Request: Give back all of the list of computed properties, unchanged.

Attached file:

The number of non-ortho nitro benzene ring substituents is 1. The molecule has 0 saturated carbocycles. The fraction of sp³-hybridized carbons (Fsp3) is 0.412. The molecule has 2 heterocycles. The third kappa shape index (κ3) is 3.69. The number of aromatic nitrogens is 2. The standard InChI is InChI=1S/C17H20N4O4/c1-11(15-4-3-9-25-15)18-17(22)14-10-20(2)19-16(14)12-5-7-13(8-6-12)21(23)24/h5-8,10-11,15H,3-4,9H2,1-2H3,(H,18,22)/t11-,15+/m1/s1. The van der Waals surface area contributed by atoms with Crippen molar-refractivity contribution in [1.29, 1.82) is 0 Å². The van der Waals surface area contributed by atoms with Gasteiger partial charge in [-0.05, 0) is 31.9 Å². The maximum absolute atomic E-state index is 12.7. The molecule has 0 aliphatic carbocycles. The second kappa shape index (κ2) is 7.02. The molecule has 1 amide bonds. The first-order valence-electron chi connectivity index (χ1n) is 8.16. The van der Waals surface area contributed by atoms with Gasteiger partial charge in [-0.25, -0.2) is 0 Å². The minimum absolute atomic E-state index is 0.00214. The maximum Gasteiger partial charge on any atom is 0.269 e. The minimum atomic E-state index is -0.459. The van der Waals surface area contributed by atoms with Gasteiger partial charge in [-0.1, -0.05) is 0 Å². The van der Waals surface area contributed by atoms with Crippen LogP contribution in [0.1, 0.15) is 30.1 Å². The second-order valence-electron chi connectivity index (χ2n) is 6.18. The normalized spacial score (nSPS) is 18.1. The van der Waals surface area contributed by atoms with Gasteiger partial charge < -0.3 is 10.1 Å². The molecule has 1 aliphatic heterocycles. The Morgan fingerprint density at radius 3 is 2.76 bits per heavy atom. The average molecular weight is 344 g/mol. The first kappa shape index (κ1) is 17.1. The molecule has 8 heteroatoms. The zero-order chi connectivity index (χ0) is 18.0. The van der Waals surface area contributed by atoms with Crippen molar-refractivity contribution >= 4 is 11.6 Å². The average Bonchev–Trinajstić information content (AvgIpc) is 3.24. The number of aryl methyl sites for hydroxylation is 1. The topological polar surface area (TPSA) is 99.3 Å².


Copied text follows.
The number of non-ortho nitro benzene ring substituents is 1. The molecule has 0 saturated carbocycles. The fraction of sp³-hybridized carbons (Fsp3) is 0.412. The molecule has 2 heterocycles. The third kappa shape index (κ3) is 3.69. The number of aromatic nitrogens is 2. The standard InChI is InChI=1S/C17H20N4O4/c1-11(15-4-3-9-25-15)18-17(22)14-10-20(2)19-16(14)12-5-7-13(8-6-12)21(23)24/h5-8,10-11,15H,3-4,9H2,1-2H3,(H,18,22)/t11-,15+/m1/s1. The van der Waals surface area contributed by atoms with Crippen molar-refractivity contribution in [1.29, 1.82) is 0 Å². The van der Waals surface area contributed by atoms with Gasteiger partial charge in [-0.05, 0) is 31.9 Å². The maximum absolute atomic E-state index is 12.7. The molecule has 0 aliphatic carbocycles. The second kappa shape index (κ2) is 7.02. The molecule has 1 amide bonds. The first-order valence-electron chi connectivity index (χ1n) is 8.16. The van der Waals surface area contributed by atoms with Gasteiger partial charge in [-0.25, -0.2) is 0 Å². The minimum absolute atomic E-state index is 0.00214. The maximum Gasteiger partial charge on any atom is 0.269 e. The minimum atomic E-state index is -0.459. The van der Waals surface area contributed by atoms with Gasteiger partial charge in [-0.1, -0.05) is 0 Å². The van der Waals surface area contributed by atoms with Crippen LogP contribution in [0.1, 0.15) is 30.1 Å². The second-order valence-electron chi connectivity index (χ2n) is 6.18. The normalized spacial score (nSPS) is 18.1. The van der Waals surface area contributed by atoms with Gasteiger partial charge < -0.3 is 10.1 Å². The molecule has 1 aliphatic heterocycles. The Morgan fingerprint density at radius 3 is 2.76 bits per heavy atom. The average molecular weight is 344 g/mol. The first kappa shape index (κ1) is 17.1. The molecule has 8 heteroatoms. The zero-order chi connectivity index (χ0) is 18.0. The van der Waals surface area contributed by atoms with Crippen molar-refractivity contribution >= 4 is 11.6 Å². The average Bonchev–Trinajstić information content (AvgIpc) is 3.24. The number of aryl methyl sites for hydroxylation is 1. The topological polar surface area (TPSA) is 99.3 Å².